Defense-of-fetus theory allowed in manslaughter case; mother's conviction overturned.
Judge Patrick Meter wrote that "an individual may indeed defend a fetus from such an assault and may even use deadly force if she honestly and reasonably believes the fetus to be in danger of imminent death or great bodily harm." (People v. Kurr, No. 228016, 2002 WL 31236434 (Mich. Ct. App. Oct. 4, 2002).)
"This ruling is significant because, at least in Michigan, it's the first case that has addressed this exact question--whether the defense of others can be applied to a fetus," said Gail Rodwan of the state appellate defender's office in Detroit, who represented the defendant, Jaclyn Louise Kurr. Rodwan said she was unaware of any similar rulings in other states.
Kurr killed her boyfriend, Antonio Pena, after he allegedly punched her twice in the stomach. She told police that she informed him she was pregnant, and when he tried to hit her again, she stabbed him out of fear that he would harm the fetus. Before trial, Kalamazoo County Circuit Judge Richard Lamb granted her motion to present testimony and argue a "defense of others" theory. Kurr presented evidence that Pena had abused her before, that she received positive pregnancy-test results while in police custody, and that she suffered a miscarriage soon thereafter.
At the end of the trial, Lamb did not instruct the jury on the defense-of-others theory, contrary to his earlier ruling. He reasoned that for the theory to apply, "there had `to be a living human being, existing independent of [the defendant].'" Because the fetus was not viable at the time Pena assaulted Kurr, it did not constitute an "other." The jury convicted Kurr of voluntary manslaughter, and she was sentenced to 5 to 20 years in prison.
The three-judge panel of the appeals court unanimously disagreed, based on a 1998 state law that punishes people who harm or kill fetuses under certain circumstances. "[T]he legislature did not distinguish between fetuses that are viable, or capable of surviving outside the womb, and those that are nonviable," Meter wrote. "Because the act reflects a public policy to protect even an embryo from unlawful assaultive or negligent conduct, we conclude that the defense-of-others concept does extend to the protection of a nonviable fetus from an assault against the mother."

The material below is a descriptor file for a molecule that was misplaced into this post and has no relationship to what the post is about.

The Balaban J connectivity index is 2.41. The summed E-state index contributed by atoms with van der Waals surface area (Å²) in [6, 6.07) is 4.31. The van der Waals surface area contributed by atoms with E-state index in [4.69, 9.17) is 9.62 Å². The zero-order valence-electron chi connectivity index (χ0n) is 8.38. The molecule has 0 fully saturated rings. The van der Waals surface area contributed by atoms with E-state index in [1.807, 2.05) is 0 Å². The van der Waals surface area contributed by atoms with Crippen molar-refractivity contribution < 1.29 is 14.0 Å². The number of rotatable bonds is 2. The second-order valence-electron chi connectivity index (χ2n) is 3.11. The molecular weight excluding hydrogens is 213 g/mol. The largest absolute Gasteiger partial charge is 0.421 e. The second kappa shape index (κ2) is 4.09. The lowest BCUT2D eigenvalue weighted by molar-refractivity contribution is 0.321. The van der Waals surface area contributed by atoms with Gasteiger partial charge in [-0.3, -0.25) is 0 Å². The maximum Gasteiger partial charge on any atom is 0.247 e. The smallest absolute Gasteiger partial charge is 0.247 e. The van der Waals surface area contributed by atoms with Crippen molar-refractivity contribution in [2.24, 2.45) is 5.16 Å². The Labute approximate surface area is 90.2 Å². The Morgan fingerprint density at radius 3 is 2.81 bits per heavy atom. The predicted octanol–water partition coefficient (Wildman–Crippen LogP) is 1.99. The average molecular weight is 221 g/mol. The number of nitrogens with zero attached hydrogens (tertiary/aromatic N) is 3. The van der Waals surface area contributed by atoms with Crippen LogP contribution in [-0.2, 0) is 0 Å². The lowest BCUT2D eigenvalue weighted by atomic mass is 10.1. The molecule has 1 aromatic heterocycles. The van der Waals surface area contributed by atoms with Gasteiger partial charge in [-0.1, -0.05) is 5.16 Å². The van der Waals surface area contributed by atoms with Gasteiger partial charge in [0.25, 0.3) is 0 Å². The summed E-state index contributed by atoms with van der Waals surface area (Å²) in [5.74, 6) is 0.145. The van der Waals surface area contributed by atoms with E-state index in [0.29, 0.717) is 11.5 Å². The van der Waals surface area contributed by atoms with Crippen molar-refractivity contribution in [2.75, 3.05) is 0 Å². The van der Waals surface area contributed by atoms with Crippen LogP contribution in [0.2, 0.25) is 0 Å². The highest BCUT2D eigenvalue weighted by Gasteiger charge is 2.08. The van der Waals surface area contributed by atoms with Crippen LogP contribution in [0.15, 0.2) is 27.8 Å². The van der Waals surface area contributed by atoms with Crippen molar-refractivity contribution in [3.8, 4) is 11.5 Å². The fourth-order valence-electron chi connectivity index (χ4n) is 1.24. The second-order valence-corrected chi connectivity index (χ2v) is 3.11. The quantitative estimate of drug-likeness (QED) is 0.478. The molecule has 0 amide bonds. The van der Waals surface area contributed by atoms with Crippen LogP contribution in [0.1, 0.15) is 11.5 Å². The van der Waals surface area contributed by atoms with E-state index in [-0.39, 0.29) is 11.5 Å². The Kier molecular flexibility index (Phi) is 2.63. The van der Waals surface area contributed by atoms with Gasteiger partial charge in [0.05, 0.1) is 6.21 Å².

Because the defense-of-others theory could apply in Kurr's case, the trial court's failure to give a jury instruction deprived the defendant of her constitutional right to present a defense, the appeals court concluded. It reversed Kurr's conviction and remanded the case for a new trial.
"Although she certainly was in fear for herself, the real focus of her concern was for the unborn child," said her lawyer. "And a jury, if allowed to consider only self-defense--which it was--could reasonably say that she, from two punches in the stomach, wasn't reasonably in fear for her own life or her own well-being. But if the jury could focus separately on the fetus," Rodwan concluded, "it might say, `But she was afraid for the fetus.'"
The court noted that this protection does not extend to embryos existing outside a woman's body, such as those frozen and stored for future use. It also stressed that the defense-of-others theory applies only when a person acts to prevent "unlawful" harm against another. Therefore, the ruling does not apply to abortion clinics.
"We emphasize that our decision today is a narrow one," Meter wrote. "We are obviously aware of the raging debate occurring in this country regarding the point at which a fetus becomes a person entitled to all the protections of the state and federal constitutions. This issue, however, is not raised by the parties, is not pertinent to the resolution of [this] case, and does not drive our ruling today."
At press time, the state had appealed to the Michigan Supreme Court.
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|Author:||Jurand, Sara Hoffman|
|Date:||Jan 1, 2003|
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